“Our goal is to detect a tsunami’s size before it even forms, for early warnings.”

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Thursday, April 27, 2017

Iceberg 'doodles' trace climate history

Ploughmarks formed by unusually flat-bottomed icebergs in the central Barents Sea
(Red is 240m water depth; purple is 248m)

From BBC by Jonathan Amos

It is as if a child has been doodling with large coloured crayons.
What you see are actually the great gouge marks left on the seafloor when the keel of a giant block of ice has dragged through the sediments.
The arcs and loops record the movement of the berg as it turns about, caught in the wind, currents and tides.
This "ice art" is from a stunning new collection of images that detail how glacial action has shaped the ocean floor in Earth's polar regions.

 Barents Sea in the GeoGarage platform (NGA chart)

The atlas is the work of more than 250 scientists from 20 countries and represents our most comprehensive view yet of what the seabed looks like at high latitudes.
"We now have a critical mass of high-resolution imagery, of the imprints left by the action of ice," explained Dr Kelly Hogan, one the collection's editors from the British Antarctic Survey (BAS).
"We can see where the ice has been and what it's done, and this allows us to compare and contrast. Looking at what has happened in the past can help us understand what may happen in the future with modern ice sheets as they respond to climate change."

 In the most extreme places in the world, the most remarkable people gather scientific evidence about our changing planet.
From the discovery of the hole in the ozone layer, to the effects of climate change, the polar regions act as early warning systems.
With the help of the British Antarctic Survey, governments and world leaders have been able to use the evidence gathered to make better decisions for the future of the Earth.

The book, published as a "memoir" of the Geological Society of London, has taken four years to put together.
It contains mostly images produced from ship echosounders, which pulse the ocean bed and then build depth maps from the resulting return signal (the "false colours" will usual denote different depths).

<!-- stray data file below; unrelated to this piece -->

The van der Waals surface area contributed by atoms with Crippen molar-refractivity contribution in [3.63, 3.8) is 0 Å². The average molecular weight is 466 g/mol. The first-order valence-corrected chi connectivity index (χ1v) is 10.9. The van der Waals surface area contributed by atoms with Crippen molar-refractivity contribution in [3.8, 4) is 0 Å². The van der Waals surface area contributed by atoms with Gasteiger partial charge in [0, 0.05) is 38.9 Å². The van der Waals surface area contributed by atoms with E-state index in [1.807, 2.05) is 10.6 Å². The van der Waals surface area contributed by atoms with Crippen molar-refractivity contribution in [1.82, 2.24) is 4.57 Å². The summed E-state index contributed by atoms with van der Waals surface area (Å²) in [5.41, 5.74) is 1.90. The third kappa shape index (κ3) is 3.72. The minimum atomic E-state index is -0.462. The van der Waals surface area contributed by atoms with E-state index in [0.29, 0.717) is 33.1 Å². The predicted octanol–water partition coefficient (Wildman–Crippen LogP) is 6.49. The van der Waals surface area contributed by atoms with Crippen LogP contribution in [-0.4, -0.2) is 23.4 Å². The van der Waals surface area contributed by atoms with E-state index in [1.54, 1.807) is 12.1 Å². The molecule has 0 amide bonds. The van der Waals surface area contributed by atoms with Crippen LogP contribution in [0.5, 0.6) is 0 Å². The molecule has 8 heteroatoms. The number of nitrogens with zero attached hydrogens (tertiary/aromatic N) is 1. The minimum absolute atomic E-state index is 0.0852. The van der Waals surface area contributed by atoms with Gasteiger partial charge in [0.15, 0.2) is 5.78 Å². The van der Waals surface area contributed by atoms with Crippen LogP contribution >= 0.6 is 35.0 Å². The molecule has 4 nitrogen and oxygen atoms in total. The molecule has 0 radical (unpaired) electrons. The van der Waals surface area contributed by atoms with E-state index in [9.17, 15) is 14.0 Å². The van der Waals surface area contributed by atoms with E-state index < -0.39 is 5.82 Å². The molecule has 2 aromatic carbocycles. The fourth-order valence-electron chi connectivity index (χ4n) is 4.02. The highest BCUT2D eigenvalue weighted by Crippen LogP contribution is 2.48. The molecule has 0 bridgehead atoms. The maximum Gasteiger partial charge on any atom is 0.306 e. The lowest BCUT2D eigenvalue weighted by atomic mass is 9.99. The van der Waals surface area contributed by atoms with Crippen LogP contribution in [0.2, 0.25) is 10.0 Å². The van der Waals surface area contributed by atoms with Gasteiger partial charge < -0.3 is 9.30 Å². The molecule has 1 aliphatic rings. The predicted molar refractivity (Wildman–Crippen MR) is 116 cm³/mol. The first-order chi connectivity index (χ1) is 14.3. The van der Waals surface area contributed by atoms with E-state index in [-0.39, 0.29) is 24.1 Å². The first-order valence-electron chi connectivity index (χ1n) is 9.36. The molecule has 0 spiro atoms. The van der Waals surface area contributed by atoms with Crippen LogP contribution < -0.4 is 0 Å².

A first version of the book came out in 1997, but comprised really only low-resolution data.
The new tome, on the other hand, benefits from 20 years of multibeam swath technology, which is capable of creating spectacular perspectives of the ocean floor, often at sub-metre resolution.
All ships now entering polar waters will routinely map the bed in this way.

An almost circular iceberg plough mark off Svalbard.
(Red is 25m water depth; green is 50m)

"Today's icebreakers and ice-strengthened vessels all carry these high-res systems; they are standard. No longer do we get just single points, but a whole fan of sound goes down to the seafloor to collect 3D data. And we're finding all these weird and wonderful features," Dr Hogan told BBC News.
As well as the iceberg ploughmarks, there are the classic forms left by marine glaciers.
These include long striations, drumlins (egg-shaped mounds) and moraines (bulldozed sediment ridges).

Drumlins (elongate hills aligned with the ice flow direction) from the Gulf of Bothnia in the Baltic Sea

"When the moraines are pushed close together, they're most likely annual features, but move a bigger distance offshore and you might find moraines that are from thousands of years ago and are spread further apart. We could go date the sediments to look at how quickly ice has retreated. So, this gives you an idea of how we can use the imagery to help us understand what is going on."